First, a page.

City Paper is not for tourists
Speaking of anarchists, President Barack Obama phoned in yesterday to WTOP‘s “Ask the Governor,” on which Virginia’s outgoing chief executive, Tim Kaine, was taking a final goodwill lap. This “Barry from D.C.” stunt would have been all fine and good, except that it came at 10:18, when the station was due for its traffic update (“Traffic and weather together, on the 8s”). And then Obama made a joke about traffic! In Northern Virginia! Does he not know how many poor boobs were still out there on the Beltway, trying to get to work, desperately awaiting the next “8” so they could plot (or re-plot) their alternate route?
Just a little heads-up to the commander-in-chief: If you have a helicopter, and, if when you’re not using that helicopter, you travel around in a street-clearing motorcade that can get you across the river to Ray’s Hell Burger or anywhere you wish in, like, four minutes, even during the peak of the rush, I’m pretty sure you don’t have a right to joke about traffic, especially while you’re preempting coverage of it. Anarchist indeed.
The Washington Post has another story (triple byline) this morning on the Salahis. City Paper‘s Jonathan Fischer noted in yesterday’s Arts Desk roundup that the Post already had two Party Crashers stories this week. I’m just curious, does anyone not know these people are frauds? Does anyone care about them? I personally won’t read past the third graf, which says:
The picture that emerges from court documents and interviews with detectives, sheriff’s deputies and two dozen people who say they were bilked is that the Salahis created for themselves a fantastic world of champagne bubbles and fashion, famous friends and jet-setting good times, when, in fact, the reality was far different.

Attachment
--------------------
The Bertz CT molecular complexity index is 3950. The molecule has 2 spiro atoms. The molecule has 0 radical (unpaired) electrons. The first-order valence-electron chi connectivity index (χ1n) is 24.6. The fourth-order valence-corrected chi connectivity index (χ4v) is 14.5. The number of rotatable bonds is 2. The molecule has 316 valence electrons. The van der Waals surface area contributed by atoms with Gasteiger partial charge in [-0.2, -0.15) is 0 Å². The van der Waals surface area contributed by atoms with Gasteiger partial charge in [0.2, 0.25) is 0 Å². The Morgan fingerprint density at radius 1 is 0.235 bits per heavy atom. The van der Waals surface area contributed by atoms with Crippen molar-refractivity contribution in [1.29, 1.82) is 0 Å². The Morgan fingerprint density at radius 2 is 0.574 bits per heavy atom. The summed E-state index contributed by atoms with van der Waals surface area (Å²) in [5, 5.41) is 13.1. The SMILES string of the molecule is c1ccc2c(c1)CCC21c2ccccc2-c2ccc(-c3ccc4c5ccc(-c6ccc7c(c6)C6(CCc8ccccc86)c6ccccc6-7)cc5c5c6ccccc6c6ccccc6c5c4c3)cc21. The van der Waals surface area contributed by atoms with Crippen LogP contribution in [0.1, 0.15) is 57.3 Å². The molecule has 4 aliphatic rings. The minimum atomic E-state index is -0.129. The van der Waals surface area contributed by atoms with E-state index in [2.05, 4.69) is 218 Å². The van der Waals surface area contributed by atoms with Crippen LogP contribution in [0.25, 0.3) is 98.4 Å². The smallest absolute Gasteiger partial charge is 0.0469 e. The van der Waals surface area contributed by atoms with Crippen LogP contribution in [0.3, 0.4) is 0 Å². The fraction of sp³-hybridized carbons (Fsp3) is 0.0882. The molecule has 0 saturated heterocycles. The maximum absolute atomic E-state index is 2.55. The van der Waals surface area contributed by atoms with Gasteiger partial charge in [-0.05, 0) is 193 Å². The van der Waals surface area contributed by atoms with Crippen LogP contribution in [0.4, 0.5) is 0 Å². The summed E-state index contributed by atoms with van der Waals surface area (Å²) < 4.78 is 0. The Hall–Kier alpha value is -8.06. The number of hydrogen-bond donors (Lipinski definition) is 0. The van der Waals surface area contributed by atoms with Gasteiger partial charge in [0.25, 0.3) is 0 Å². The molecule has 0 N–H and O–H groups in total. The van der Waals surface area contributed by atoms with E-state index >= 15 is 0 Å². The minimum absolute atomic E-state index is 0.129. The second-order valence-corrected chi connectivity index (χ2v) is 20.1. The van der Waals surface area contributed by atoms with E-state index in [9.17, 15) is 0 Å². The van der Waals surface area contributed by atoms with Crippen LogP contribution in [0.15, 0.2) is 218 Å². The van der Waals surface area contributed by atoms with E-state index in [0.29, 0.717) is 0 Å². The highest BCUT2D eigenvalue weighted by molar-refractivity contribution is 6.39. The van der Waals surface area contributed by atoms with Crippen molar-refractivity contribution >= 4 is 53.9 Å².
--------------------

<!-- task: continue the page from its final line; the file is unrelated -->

Speaking of a fantastic world of champagne bubbles and fashion, famous friends, and jet-setting good times, the Pope’s newspaper has congratulated “The Simpsons” on its 20th anniversary! L’Osservatore Romano praised the show’s philosophical leanings and its irreverent take on religion, which seems kind of ironic to me since the Catholic Church I grew up with didn’t seem to think anything irreverent was funny. Actually, I don’t think it found anything funny.
Homer’s religious confusion and ignorance are “a mirror of the indifference and the need that modern man feels toward faith,” the paper said.
It commented on several religion-themed episodes, including one in which Homer calls for divine intervention by crying: “I’m not normally a religious man, but if you’re up there, save me, Superman!”
“Homer finds in God his last refuge, even though he sometimes gets His name sensationally wrong,” L’Osservatore said. “But these are just minor mistakes, after all, the two know each other well.”
The paper did say there was reason to, well, not like the “excessively crude language, the violence of certain episodes or some extreme choices by the scriptwriters.” Now that sounds more like the Pope.
He probably wouldn’t approve of some City Paper coverage.
Have a nice day!